Why Laurent Berger misses the mark

In the field of “social”, the major fact of the last twenty years is the replacement of the CGT by the CFDT as the first union force. A reformist organization in place of a stubborn central having often flirted with violence (homophobia as a bonus on Saturday, May 9 in a tweet): this is, it will be said, good news! The truth is unfortunately less encouraging. As it gained the ascendancy, the CFDT has indeed drifted towards a silly anti-capitalism which does not bring anything good, neither to the public debate, nor to the employees.

The “societal” ambition of Laurent Berger’s power station is not new. Born in 1964 from a split from the CFTC (from which it carried off the bulk of the troops), the CFDT was then de-confessionalized without however abjuring a form of messianism. The pants of “Christian social morality” have been thrown to the ground, but the prophetic dimension of original Christianity… piously preserved. The seventies logically saw the CFDT flirt with the semi-beatnik leftism of the time (Larzac and “Living and working in the country”), a cousin of a certain social Catholicism, but also with absurd self-management ideas borrowed from Tito. Edmond Maire and then Nicole Notat allowed that, despite some dubious enthusiasm (such as the Christlike “sharing of work”, a concept unfortunately then inoculated to politicians), the CFDT averted its extra-union temptations.

Not very far from the decrease

For ten years now, she has succumbed again to her demons.

First, by constantly giving her opinion on what does not concern her (immigration, territorial organization, use of 49-3 …) Then, by zealously embracing the eschatological and penitential vision of the ecologists, even borrowing their dubious sabir: the head of the CFDT called (with, among others, the foundation of Nicolas Hulot) for an “ecological and social conference on the power of living” (sic) with the objective of “rethinking our development model” (just that !) then launched the #construisonsdemain operation to “build the post-Covid-19” – which requires, according to a Shepherd with Pikettyian accents (to whom no one has apparently told that France is already the world tax champion and redistribution), “a contribution from the richest and from big business”.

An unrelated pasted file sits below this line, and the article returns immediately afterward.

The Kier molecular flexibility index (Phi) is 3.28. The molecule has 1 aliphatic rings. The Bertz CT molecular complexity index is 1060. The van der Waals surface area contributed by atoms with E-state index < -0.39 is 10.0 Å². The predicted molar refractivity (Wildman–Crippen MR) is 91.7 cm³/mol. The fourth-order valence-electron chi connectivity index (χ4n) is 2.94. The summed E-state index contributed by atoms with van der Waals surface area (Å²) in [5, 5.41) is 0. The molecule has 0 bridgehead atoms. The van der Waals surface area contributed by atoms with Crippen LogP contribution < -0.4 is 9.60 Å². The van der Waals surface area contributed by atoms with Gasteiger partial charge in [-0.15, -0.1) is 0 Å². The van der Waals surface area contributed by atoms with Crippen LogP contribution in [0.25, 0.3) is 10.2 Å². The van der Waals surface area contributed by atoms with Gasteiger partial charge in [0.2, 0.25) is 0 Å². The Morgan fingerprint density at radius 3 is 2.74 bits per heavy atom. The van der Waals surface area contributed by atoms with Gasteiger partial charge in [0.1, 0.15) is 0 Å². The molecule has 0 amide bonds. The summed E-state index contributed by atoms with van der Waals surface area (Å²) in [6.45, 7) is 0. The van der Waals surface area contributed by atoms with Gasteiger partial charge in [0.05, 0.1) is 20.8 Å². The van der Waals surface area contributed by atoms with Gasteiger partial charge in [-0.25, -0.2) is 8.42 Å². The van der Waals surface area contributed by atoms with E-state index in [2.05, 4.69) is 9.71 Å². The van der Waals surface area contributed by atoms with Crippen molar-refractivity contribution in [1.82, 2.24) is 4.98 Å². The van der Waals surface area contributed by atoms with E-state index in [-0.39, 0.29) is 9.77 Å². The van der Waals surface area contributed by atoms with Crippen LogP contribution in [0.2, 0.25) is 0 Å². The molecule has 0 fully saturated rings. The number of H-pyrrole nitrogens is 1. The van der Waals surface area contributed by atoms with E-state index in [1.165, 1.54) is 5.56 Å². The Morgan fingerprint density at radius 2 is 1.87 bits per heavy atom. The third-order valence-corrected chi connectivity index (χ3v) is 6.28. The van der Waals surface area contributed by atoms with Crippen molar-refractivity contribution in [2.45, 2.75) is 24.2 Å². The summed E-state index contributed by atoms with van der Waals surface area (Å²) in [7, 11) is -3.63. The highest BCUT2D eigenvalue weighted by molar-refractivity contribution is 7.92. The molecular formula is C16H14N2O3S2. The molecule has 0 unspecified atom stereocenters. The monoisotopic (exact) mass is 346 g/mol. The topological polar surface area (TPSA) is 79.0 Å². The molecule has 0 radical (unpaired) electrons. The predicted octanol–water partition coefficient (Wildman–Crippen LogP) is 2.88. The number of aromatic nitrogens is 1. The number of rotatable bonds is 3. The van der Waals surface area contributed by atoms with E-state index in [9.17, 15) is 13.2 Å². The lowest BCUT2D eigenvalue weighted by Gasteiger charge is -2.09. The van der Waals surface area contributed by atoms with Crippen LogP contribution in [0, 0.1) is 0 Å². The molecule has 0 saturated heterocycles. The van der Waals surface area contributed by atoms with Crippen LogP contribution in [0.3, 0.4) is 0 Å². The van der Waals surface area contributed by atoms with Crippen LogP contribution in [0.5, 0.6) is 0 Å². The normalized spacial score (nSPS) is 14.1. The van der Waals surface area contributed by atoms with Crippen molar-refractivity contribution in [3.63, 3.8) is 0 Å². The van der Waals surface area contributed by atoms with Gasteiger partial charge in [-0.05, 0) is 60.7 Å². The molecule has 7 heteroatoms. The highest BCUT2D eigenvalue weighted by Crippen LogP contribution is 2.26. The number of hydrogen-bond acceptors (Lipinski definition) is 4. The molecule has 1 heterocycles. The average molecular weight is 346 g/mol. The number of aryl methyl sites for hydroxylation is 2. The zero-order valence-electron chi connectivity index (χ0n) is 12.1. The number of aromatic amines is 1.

Gone are the unionism in the field, the contractual and the reasonable, this famous “responsible unionism”! Carried away by an unbridled lyricism, the CFDT is obviously not afraid of the coercive dimension of ecology à la Hulot and, if it has not yet officially pronounced the word “degrowth”, it is not very far from it. When a powerful CGT annexed to a Communist Party subjugated to Moscow dominated the landscape, the danger was in the East – but, with the CFDT of 2020, tapped by a quasi-revolutionary romanticism, the risk is rather to end up, as we say… completely in the West! Above all, the CGT had, with all its faults, the great merit of having a positive approach to production. Laurent Berger’s central looks at it with suspicion – as if the good of the citizen could be done against his status as a worker! In a sense, the CFDT is today what the CGT was fifty years ago: “the useful idiot” of the enemies of reason and freedom.